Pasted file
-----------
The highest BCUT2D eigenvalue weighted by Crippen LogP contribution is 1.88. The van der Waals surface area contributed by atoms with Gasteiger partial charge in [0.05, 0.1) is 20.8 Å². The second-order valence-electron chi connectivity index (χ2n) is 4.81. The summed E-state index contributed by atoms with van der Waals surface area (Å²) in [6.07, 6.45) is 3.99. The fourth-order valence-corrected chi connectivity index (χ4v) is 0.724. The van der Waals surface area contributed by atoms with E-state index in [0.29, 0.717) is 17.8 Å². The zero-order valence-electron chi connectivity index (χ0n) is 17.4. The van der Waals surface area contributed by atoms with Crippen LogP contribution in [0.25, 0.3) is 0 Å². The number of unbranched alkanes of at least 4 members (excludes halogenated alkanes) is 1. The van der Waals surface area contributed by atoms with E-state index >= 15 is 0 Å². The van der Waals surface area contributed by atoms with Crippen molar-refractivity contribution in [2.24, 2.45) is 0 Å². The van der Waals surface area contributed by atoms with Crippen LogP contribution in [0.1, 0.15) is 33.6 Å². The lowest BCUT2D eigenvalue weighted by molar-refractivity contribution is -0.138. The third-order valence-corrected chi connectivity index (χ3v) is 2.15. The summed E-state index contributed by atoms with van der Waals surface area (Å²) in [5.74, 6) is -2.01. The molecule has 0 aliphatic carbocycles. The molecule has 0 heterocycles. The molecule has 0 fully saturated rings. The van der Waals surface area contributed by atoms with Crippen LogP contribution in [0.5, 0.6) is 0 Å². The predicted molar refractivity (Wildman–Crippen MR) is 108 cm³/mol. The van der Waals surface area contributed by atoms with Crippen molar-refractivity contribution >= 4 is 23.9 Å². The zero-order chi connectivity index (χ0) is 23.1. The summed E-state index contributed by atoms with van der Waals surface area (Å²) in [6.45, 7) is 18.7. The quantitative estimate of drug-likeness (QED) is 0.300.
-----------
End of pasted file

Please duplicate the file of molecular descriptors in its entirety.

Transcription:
The highest BCUT2D eigenvalue weighted by Crippen LogP contribution is 1.88. The van der Waals surface area contributed by atoms with Gasteiger partial charge in [0.05, 0.1) is 20.8 Å². The second-order valence-electron chi connectivity index (χ2n) is 4.81. The summed E-state index contributed by atoms with van der Waals surface area (Å²) in [6.07, 6.45) is 3.99. The fourth-order valence-corrected chi connectivity index (χ4v) is 0.724. The van der Waals surface area contributed by atoms with E-state index in [0.29, 0.717) is 17.8 Å². The zero-order valence-electron chi connectivity index (χ0n) is 17.4. The van der Waals surface area contributed by atoms with Crippen LogP contribution in [0.25, 0.3) is 0 Å². The number of unbranched alkanes of at least 4 members (excludes halogenated alkanes) is 1. The van der Waals surface area contributed by atoms with E-state index >= 15 is 0 Å². The van der Waals surface area contributed by atoms with Crippen molar-refractivity contribution in [2.24, 2.45) is 0 Å². The van der Waals surface area contributed by atoms with Crippen LogP contribution in [0.1, 0.15) is 33.6 Å². The lowest BCUT2D eigenvalue weighted by molar-refractivity contribution is -0.138. The third-order valence-corrected chi connectivity index (χ3v) is 2.15. The summed E-state index contributed by atoms with van der Waals surface area (Å²) in [5.74, 6) is -2.01. The molecule has 0 aliphatic carbocycles. The molecule has 0 heterocycles. The molecule has 0 fully saturated rings. The van der Waals surface area contributed by atoms with Crippen LogP contribution in [0.5, 0.6) is 0 Å². The predicted molar refractivity (Wildman–Crippen MR) is 108 cm³/mol. The van der Waals surface area contributed by atoms with Crippen molar-refractivity contribution >= 4 is 23.9 Å². The zero-order chi connectivity index (χ0) is 23.1. The summed E-state index contributed by atoms with van der Waals surface area (Å²) in [6.45, 7) is 18.7. The quantitative estimate of drug-likeness (QED) is 0.300.